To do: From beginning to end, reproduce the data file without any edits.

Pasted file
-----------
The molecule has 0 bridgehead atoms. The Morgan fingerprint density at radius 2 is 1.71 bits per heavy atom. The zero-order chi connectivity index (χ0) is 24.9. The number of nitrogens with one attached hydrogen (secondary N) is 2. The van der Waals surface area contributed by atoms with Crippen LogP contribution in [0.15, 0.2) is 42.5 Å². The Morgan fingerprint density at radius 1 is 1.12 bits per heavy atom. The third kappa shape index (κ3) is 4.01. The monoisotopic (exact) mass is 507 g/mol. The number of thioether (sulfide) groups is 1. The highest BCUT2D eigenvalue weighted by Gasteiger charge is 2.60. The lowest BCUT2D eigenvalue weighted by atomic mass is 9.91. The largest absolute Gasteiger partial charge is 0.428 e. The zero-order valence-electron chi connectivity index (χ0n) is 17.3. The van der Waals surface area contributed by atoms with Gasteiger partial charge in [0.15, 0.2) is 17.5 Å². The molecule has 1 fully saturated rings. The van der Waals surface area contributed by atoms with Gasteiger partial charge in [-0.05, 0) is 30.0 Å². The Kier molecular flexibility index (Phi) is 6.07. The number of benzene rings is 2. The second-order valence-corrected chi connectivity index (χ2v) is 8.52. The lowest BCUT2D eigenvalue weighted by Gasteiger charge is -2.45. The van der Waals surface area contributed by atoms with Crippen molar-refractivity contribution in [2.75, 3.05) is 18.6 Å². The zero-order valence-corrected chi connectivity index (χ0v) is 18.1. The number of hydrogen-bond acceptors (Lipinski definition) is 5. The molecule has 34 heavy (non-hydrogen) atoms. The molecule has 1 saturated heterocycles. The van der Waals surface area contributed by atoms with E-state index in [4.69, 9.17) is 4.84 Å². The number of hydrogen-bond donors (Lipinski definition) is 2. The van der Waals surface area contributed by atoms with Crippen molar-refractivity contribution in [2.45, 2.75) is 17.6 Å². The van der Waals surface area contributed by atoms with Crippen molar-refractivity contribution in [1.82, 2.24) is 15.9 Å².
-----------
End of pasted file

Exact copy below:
The molecule has 0 bridgehead atoms. The Morgan fingerprint density at radius 2 is 1.71 bits per heavy atom. The zero-order chi connectivity index (χ0) is 24.9. The number of nitrogens with one attached hydrogen (secondary N) is 2. The van der Waals surface area contributed by atoms with Crippen LogP contribution in [0.15, 0.2) is 42.5 Å². The Morgan fingerprint density at radius 1 is 1.12 bits per heavy atom. The third kappa shape index (κ3) is 4.01. The monoisotopic (exact) mass is 507 g/mol. The number of thioether (sulfide) groups is 1. The highest BCUT2D eigenvalue weighted by Gasteiger charge is 2.60. The lowest BCUT2D eigenvalue weighted by atomic mass is 9.91. The largest absolute Gasteiger partial charge is 0.428 e. The zero-order valence-electron chi connectivity index (χ0n) is 17.3. The van der Waals surface area contributed by atoms with Gasteiger partial charge in [0.15, 0.2) is 17.5 Å². The molecule has 1 fully saturated rings. The van der Waals surface area contributed by atoms with Gasteiger partial charge in [-0.05, 0) is 30.0 Å². The Kier molecular flexibility index (Phi) is 6.07. The number of benzene rings is 2. The second-order valence-corrected chi connectivity index (χ2v) is 8.52. The lowest BCUT2D eigenvalue weighted by Gasteiger charge is -2.45. The van der Waals surface area contributed by atoms with Crippen molar-refractivity contribution in [2.75, 3.05) is 18.6 Å². The zero-order valence-corrected chi connectivity index (χ0v) is 18.1. The number of hydrogen-bond acceptors (Lipinski definition) is 5. The molecule has 34 heavy (non-hydrogen) atoms. The molecule has 1 saturated heterocycles. The van der Waals surface area contributed by atoms with E-state index in [4.69, 9.17) is 4.84 Å². The number of hydrogen-bond donors (Lipinski definition) is 2. The van der Waals surface area contributed by atoms with Crippen molar-refractivity contribution in [2.45, 2.75) is 17.6 Å². The van der Waals surface area contributed by atoms with Crippen molar-refractivity contribution in [1.82, 2.24) is 15.9 Å².